We invite you to join us beginning at 9 o'clock Sunday mornings!

April

April 1: Easter Sunday—No program

April 8: Women’s Retreat—No program

April 15 & 22: The Church—Always Reforming: 2017 was something of a Reformation and Martin Luther feast. Of course it is understandable that Lutherans would get excited about the Reformation, but did you notice that others did as well? The Presbyterians, Episcopalians, Methodists, and Baptists, among others, also celebrated this day. These bodies reflect other but connected Reformations in Switzerland, England, Scotland, and the Netherlands. Luther was hardly alone. There were many other voices which joined his in reforming the Church in the 16th century. These other reformations have had an outsized impact on the religious landscape in North America. You are invited to attend the adult study hour on April 15 and 22 to engage with Professor Phillip Brandt from Concordia University about these other reformations and learn a little about the roots of our fellow Protestant Christians.

April 15: The Swiss Reformation and its Children – While Luther was writing and reforming Germany, another towering figure of the Reformation was toiling away in Geneva: John Calvin. His reformation would take a different path than Luther’s as he aligned with a town council. Calvinist Geneva will become a training ground for like-minded folks to bring the Reformation ideas to France, the Lowlands, Scotland, and beyond. With Geneva roots, several familiar Christian bodies will arise: Presbyterian, Congregationalists, Dutch Reformed, United Church of Christ and many more. We explore Calvin and Calvin’s Reformation.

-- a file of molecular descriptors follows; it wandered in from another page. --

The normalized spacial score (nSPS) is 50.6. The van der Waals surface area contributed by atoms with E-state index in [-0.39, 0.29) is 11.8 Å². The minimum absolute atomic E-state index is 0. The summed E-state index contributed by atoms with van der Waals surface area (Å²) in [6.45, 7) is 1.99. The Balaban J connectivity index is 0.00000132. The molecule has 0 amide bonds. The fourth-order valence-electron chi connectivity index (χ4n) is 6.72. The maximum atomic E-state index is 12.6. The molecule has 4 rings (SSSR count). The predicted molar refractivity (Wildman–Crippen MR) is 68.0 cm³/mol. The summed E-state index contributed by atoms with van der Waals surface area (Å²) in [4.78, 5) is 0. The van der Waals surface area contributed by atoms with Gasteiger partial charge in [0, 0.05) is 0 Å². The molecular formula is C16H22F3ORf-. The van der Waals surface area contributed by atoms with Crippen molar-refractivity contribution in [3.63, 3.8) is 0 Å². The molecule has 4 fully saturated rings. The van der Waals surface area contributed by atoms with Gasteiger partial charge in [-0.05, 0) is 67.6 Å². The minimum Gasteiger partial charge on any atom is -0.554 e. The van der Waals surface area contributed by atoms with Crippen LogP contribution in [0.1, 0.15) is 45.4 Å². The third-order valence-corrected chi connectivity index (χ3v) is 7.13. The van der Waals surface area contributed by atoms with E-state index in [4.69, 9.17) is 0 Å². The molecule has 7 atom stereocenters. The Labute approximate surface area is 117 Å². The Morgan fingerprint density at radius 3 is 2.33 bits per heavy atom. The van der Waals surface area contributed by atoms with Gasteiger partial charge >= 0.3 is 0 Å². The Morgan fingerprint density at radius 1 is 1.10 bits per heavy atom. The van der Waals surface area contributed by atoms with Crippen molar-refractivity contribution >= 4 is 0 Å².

April 22: The English Reformation – We have often heard about Henry VIII’s marital troubles and are probably familiar with the fact that he had several of his wives executed. What is not as well-known is how those relationships were intertwined with the Reformation in England. Henry’s political and personal Reformation in the 1530s and ‘40s will result in the Episcopal/Anglican Church with which we are familiar. It also will solidify enmities in Ireland and expel a group of Congregationalists who will eventually make their way to Massachusetts and form the colonies of New England. We explore the English Reformation and the roots of Episcopalianism and Congregationalism.

April 29: Come and hear Phyllis Bekemeyer as she tell us about her recent visit to the Holy Land.


Looking for more? Check out The Church Basement Podcast. You'll find dozens of episodes to listen to on lots of different topics. Enjoy!